Poetry tickles the tongue, trains the ear to listen and appeals to the emotional intelligence. Poetry also has white space, which struggling readers may find more inviting than prose.

How might your book be incorporated into an educational curriculum?

The Roots of Rap can be used during the study of African American poetry and musical and oral traditions. Students can compare rap lyrics to Paul Laurence Dunbar's  dialect poems and Langston Hughes' blues poems.

Much of my work is inspired by oral traditions and African rhythms and invites choral reading or call-and-response. As such, The Roots of Rap could be paired with such titles as Freedom in Congo Square, Sugar Hill: Harlem's Historic Neighborhood, The Sound that Jazz Makes, Before John Was a Jazz Giant, Jazz Baby, or Be a King: Dr. Martin Luther King, Jr.'s Dream and You. 

Can you suggest a specific classroom exercise related to your book?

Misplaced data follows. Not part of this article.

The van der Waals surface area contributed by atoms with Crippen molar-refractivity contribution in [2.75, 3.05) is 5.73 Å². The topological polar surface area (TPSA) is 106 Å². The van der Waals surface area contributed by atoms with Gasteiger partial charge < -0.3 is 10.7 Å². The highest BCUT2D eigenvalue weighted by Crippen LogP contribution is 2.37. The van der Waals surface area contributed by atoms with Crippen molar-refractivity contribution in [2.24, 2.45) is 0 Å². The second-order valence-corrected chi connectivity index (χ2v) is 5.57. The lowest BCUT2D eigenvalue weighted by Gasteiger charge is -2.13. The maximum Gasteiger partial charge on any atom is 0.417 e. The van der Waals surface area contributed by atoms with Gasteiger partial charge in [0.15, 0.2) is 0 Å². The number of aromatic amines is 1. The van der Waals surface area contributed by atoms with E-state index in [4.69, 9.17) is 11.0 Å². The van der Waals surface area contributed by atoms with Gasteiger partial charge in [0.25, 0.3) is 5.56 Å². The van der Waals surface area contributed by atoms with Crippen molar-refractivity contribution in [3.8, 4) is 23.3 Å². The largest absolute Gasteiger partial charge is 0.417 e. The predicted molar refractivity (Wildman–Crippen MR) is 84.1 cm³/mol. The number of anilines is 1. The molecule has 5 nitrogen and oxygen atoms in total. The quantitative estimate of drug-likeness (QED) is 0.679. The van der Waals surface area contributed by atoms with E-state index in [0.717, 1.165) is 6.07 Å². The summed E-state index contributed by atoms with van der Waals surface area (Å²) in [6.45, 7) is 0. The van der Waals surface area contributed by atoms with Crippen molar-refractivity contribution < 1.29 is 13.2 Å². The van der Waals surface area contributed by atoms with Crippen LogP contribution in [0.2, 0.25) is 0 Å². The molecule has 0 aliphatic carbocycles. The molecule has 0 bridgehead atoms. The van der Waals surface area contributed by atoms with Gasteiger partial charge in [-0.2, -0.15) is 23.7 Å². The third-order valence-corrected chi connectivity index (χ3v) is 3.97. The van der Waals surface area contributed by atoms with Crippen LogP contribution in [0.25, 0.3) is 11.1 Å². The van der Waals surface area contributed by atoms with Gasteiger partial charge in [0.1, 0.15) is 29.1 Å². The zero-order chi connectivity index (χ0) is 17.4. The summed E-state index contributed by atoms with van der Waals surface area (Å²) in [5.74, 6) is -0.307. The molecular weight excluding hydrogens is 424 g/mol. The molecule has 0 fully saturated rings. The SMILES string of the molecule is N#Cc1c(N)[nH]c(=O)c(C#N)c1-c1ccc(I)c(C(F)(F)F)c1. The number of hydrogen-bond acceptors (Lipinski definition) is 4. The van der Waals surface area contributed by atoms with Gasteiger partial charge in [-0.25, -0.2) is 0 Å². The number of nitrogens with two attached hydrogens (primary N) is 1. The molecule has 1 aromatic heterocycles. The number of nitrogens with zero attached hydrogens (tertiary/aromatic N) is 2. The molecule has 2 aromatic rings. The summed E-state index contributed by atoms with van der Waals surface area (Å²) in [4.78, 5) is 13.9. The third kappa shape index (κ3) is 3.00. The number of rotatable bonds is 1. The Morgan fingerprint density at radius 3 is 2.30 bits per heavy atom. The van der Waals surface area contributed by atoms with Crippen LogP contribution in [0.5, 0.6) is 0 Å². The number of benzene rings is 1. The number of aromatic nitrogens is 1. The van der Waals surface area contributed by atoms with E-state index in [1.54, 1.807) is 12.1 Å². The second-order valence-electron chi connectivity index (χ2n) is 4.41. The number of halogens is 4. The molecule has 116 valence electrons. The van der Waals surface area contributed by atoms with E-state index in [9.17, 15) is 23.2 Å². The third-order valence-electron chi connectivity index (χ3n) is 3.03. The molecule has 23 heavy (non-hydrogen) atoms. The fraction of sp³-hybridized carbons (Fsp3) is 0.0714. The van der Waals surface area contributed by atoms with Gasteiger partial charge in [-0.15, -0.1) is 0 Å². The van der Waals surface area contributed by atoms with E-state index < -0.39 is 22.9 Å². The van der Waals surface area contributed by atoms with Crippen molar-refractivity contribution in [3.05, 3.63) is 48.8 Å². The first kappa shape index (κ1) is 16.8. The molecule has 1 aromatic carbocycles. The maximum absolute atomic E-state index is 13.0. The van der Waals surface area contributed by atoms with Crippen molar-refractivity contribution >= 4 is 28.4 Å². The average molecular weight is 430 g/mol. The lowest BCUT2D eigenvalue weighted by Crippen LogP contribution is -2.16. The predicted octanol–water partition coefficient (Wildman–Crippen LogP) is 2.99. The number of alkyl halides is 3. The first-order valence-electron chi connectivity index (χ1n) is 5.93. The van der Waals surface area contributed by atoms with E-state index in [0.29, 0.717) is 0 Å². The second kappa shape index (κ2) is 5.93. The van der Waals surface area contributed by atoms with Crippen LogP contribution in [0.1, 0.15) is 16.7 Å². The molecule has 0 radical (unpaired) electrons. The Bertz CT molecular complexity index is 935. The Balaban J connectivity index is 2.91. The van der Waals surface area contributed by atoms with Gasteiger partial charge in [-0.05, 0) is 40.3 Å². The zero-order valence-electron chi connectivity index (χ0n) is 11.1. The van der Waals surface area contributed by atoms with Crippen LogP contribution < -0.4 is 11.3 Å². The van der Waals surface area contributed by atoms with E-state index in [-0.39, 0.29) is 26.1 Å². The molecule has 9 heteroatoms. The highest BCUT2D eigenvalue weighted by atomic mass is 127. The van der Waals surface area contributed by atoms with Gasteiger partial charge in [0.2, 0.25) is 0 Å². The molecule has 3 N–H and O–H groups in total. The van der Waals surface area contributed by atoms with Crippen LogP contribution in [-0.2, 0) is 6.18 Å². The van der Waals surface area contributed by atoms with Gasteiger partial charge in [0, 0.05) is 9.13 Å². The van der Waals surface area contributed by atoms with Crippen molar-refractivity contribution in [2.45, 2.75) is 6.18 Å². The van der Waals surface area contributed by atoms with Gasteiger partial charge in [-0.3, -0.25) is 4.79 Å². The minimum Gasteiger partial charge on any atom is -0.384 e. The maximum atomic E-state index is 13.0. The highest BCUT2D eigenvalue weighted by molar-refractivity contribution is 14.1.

The best rap lyrics not only rhyme but utilize multiple literary devices. Here is a handout developed by Paul Carl explaining literary elements and citing examples from rap lyrics. The accompanying exercise asks students to identify those elements in excerpts from rap songs.

What is a simple, practical tip for teachers when it comes to incorporating poetry in the classroom?

Share one poem a week with your students. Read it aloud every day. Do not require the students to memorize or analyze the poem, just to listen and connect with it in their own way.

Can you recount a specific instance of when poetry impacted a student or group of students in a positive way?

I recently shared The Roots of Rap at a public library. I also mentioned having composed my first poem in first grade. A few weeks later, I heard that a first grader who was in the audience has been writing a poem a day ever since.


Twitter: @poetweatherford
Instagram: @caroleweatherford

Many thanks to Carole for participating in our Classroom Connections series for National Poetry Month, and to little bee books for providing me with a copy of The Roots of Rap for one randomly selected TLD reader!